Though the loss of smaller banks might mean fewer loans carrying such risks, “the minus is I think some businesses will find less access to credit,” Parsons said.

What’s next for Charlotte?

Parsons and others said Charlotte consumers and businesses will still have plenty of access to loans, even with fewer locally headquartered banks around.

But they also expect the consolidation trend to continue across the U.S., potentially affecting Charlotte, which industry officials say remains attractive to banks looking for new markets to enter.

“I predict that over the next three years we will average over a 6 percent reduction in the number of banks in the U.S.,” Parsons said.

“The mega banks, whether you love them or hate them, they are gaining share,” he said.

Trump has vowed to overhaul 2010’s Dodd-Frank financial overhaul law, especially raising the hopes of community bankers for fewer regulations and their associated costs. But it remains to be seen what effect that will have on future consolidations.

NewDominion CEO Blaine Jackson said with so much consolidation sweeping the industry, his community bank gets asked by applicants during job interviews whether NewDominion will be the next to sell.

Jackson said there are no such plans for NewDominion, which was founded in 2005 and is headquartered in midtown’s Metropolitan development.

“Our strategy is not to grow this bank and sell it,” said Jackson, chief executive since 2015. “Our strategy is to be the one doing the acquiring.”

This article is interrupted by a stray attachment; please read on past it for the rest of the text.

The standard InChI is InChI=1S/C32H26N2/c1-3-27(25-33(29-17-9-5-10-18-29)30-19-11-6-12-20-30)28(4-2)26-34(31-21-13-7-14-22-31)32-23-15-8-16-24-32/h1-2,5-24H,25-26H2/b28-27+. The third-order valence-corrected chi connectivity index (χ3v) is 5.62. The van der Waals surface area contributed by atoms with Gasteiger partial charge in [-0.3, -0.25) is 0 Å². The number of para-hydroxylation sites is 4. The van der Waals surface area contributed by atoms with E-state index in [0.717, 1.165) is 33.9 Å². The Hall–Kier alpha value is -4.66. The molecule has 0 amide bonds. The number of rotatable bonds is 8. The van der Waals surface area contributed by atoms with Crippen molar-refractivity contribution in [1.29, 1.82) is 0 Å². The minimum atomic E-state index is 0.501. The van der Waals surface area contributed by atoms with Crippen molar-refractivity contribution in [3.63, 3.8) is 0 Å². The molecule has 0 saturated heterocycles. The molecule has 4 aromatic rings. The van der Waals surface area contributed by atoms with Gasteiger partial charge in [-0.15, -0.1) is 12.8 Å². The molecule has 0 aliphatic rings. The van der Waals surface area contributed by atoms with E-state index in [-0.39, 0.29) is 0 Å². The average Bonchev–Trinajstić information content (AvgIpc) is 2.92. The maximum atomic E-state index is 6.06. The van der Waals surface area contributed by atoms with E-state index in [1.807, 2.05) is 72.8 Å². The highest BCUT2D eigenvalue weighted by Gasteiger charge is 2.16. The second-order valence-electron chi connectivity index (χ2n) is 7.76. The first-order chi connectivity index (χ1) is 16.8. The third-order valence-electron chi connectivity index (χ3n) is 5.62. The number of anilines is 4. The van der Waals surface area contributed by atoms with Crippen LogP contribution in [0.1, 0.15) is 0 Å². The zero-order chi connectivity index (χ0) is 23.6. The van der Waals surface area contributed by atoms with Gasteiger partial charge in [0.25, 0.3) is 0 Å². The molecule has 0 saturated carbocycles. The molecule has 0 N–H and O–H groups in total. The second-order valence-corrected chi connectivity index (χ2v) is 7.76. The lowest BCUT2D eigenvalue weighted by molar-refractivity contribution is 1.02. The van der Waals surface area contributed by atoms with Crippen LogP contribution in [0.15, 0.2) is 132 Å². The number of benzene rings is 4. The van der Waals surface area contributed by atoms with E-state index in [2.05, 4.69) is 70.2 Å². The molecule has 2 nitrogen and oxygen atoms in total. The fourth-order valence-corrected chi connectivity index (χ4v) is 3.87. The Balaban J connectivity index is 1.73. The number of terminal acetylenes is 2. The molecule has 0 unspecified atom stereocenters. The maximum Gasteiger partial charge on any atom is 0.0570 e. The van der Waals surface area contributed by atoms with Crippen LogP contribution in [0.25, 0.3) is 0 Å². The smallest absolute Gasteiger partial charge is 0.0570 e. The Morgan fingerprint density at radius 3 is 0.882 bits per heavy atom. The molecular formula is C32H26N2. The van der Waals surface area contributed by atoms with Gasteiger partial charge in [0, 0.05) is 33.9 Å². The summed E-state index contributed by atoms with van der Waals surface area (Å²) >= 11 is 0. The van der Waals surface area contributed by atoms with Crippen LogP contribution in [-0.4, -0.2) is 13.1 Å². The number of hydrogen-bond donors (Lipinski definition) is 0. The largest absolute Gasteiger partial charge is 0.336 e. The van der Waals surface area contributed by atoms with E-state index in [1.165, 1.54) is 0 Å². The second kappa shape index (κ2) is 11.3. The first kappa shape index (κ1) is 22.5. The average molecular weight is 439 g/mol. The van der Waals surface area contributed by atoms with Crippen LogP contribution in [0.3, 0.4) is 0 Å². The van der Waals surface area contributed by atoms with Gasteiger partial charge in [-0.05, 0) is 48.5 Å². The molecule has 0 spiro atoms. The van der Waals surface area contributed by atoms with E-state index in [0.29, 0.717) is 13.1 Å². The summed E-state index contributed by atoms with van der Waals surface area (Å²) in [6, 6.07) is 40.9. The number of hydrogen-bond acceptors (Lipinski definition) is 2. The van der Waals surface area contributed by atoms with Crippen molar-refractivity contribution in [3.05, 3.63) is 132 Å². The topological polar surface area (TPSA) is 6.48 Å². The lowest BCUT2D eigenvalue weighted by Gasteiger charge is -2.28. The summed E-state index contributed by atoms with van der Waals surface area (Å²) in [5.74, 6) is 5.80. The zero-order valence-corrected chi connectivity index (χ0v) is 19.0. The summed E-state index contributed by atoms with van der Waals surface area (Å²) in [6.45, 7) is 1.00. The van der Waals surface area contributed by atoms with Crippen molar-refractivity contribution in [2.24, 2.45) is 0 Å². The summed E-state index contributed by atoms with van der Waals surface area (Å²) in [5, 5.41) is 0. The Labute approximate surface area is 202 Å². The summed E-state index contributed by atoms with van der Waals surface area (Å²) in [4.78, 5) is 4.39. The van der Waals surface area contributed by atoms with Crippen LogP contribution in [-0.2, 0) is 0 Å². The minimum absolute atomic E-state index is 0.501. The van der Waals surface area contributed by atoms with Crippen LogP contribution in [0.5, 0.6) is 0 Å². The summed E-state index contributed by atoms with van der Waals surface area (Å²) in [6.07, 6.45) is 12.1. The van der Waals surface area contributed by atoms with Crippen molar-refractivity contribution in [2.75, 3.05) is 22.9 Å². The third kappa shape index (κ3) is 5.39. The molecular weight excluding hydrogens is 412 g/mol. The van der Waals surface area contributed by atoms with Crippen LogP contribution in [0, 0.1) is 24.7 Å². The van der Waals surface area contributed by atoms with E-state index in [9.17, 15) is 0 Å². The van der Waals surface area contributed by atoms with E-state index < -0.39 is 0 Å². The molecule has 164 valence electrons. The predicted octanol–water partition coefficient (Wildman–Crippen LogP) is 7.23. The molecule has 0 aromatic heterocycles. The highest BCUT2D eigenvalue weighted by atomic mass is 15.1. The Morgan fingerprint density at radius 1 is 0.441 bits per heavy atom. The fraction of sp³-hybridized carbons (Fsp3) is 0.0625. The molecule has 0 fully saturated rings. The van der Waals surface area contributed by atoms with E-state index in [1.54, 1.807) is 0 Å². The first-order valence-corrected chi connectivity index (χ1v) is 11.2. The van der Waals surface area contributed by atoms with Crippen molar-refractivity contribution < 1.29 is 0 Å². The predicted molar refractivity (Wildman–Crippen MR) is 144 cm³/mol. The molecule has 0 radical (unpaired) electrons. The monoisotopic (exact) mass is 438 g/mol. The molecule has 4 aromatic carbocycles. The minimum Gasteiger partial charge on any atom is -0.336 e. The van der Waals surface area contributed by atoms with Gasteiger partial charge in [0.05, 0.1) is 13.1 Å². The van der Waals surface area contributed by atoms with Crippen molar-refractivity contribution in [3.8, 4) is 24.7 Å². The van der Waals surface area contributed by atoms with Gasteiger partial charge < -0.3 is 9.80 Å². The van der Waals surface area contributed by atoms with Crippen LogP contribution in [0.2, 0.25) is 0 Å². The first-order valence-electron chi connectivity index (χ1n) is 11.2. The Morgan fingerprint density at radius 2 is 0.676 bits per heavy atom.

Panelists speak during the Charlotte Chamber's economic forecast event in the Hall of Fame. Panelists included David Carroll, Senior Executive Vice President, Wells Fargo; Susan DeVore, President and CEO, Premier; Moderator Chris William, Executi

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Deon Roberts: 704-358-5248, @DeonERoberts

Then and now

Ten years ago, Charlotte was home to the headquarters of eight banks. Through mergers, that’s now shrunk to three. Here’s how the banking landscape has changed:

2007

▪ Bank of America

▪ Bank of Commerce (acquired by HomeTrust Bancshares in 2014)

▪ First Charter Bank (acquired by Fifth Third Bank in 2008)

▪ First Trust Bank (acquired by Bank of North Carolina in 2012)

▪ NewDominion Bank

▪ Park Sterling Bank (sale pending to South State Bank)

▪ The Scottish Bank (acquired by South State Bank in 2008)

▪ Wachovia (acquired by Wells Fargo in 2008)

2017

▪ Bank of America

▪ NewDominion Bank

▪ Carolina Premier Bank

Deon Roberts